SAR’s Academic Freedom Monitoring Project investigates and reports attacks on higher education with the aim of raising awareness, generating advocacy, and increasing protection for scholars, students, and academic communities. Learn more.

Date of Incident: October 20, 2016

Attack Types: Killings, Violence, Disappearances | Other

Institution(s):University of Witwatersrand

Region & Country:Southern Africa | South Africa

New or Ongoing:Ongoing Incident

On October 20, 2016, police officers reportedly shot rubber bullets at students engaged in a protest at the University of Witwatersrand (Wits University). At least four students were reportedly shot, one of them as many as ten times, at close range.

According to reports, the October 20 protest began peacefully, with students marching and chanting, but later grew disorderly. The protest was in connection with “Fees Must Fall,” a student movement that began in October 2015, opposing high tuition fees and racial discrimination on South African campuses. Conflict between authorities and student protesters during Fees Must Fall protests have been reported previously; incidents have included police clashes, destruction of property, and temporary closures of higher education institutions across the country. While most students were engaged in peaceful expressive activity during the October 20 protest, some participants reportedly disrupted academic activities on campus, interrupting an exam and tearing up test papers. Police arrived on the scene to disperse the protesters, and reportedly launched teargas and opened fire on student protesters with rubber bullets. Student leader Shaeera Kalla was reportedly shot 10 times in the back at close range while her hands were up. She and another student were hospitalized while other students were treated on campus.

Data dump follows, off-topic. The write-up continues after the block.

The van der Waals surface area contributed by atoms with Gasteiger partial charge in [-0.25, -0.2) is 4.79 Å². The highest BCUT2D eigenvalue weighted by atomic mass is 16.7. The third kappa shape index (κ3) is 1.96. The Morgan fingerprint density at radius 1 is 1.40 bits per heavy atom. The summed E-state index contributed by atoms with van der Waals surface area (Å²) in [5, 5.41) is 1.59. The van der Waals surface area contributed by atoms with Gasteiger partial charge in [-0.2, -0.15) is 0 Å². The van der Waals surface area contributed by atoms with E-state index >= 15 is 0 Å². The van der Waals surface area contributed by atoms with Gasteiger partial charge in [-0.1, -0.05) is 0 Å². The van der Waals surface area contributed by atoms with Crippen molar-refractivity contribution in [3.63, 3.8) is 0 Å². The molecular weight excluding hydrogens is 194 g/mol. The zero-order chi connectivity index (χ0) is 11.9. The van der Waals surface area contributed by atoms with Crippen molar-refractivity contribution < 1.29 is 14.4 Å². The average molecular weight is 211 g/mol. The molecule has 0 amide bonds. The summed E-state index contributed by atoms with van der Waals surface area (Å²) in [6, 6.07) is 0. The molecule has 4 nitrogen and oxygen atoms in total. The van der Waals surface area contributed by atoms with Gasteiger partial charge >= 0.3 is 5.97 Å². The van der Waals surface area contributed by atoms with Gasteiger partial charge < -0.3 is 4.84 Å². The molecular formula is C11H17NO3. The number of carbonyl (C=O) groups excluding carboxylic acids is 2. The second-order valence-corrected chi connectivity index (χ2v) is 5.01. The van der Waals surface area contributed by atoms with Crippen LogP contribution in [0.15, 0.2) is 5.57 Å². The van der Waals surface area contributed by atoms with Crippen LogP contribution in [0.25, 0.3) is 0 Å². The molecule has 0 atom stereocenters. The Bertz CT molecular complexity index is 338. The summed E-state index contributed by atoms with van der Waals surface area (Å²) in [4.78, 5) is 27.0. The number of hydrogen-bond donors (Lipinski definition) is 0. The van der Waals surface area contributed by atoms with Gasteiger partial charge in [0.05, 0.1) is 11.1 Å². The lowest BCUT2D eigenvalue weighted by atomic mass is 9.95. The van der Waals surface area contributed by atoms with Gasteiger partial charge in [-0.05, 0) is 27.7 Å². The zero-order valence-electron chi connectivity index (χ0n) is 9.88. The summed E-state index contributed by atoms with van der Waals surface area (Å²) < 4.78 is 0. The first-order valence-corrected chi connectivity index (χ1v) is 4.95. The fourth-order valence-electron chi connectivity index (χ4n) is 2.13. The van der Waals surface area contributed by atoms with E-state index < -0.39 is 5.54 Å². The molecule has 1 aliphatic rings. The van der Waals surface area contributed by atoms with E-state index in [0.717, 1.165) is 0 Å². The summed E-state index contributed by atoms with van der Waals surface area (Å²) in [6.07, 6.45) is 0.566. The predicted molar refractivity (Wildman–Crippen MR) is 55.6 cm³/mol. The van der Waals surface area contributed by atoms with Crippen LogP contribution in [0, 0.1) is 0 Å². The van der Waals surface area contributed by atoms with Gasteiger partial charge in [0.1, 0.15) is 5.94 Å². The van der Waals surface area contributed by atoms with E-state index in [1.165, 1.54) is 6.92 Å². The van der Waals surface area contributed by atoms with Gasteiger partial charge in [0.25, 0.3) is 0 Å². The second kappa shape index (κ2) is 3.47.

Scholars at Risk is concerned about the use of force against students protesters, as well as reports that students protester disrupted academic activity. While authorities have a legitimate interest in maintaining order, they must do so in ways that are proportional to the situation, minimize the risk of physical injury, and otherwise respect institutional autonomy, academic freedom, and other applicable human rights standards. Use of excessive force in response to campus unrest threatens the well-being of higher education community members, and undermines academic freedom and institutional autonomy. Likewise, while students have the right to free expression, that right must be exercised in a manner that is consistent with university values including non-violence and social responsibility.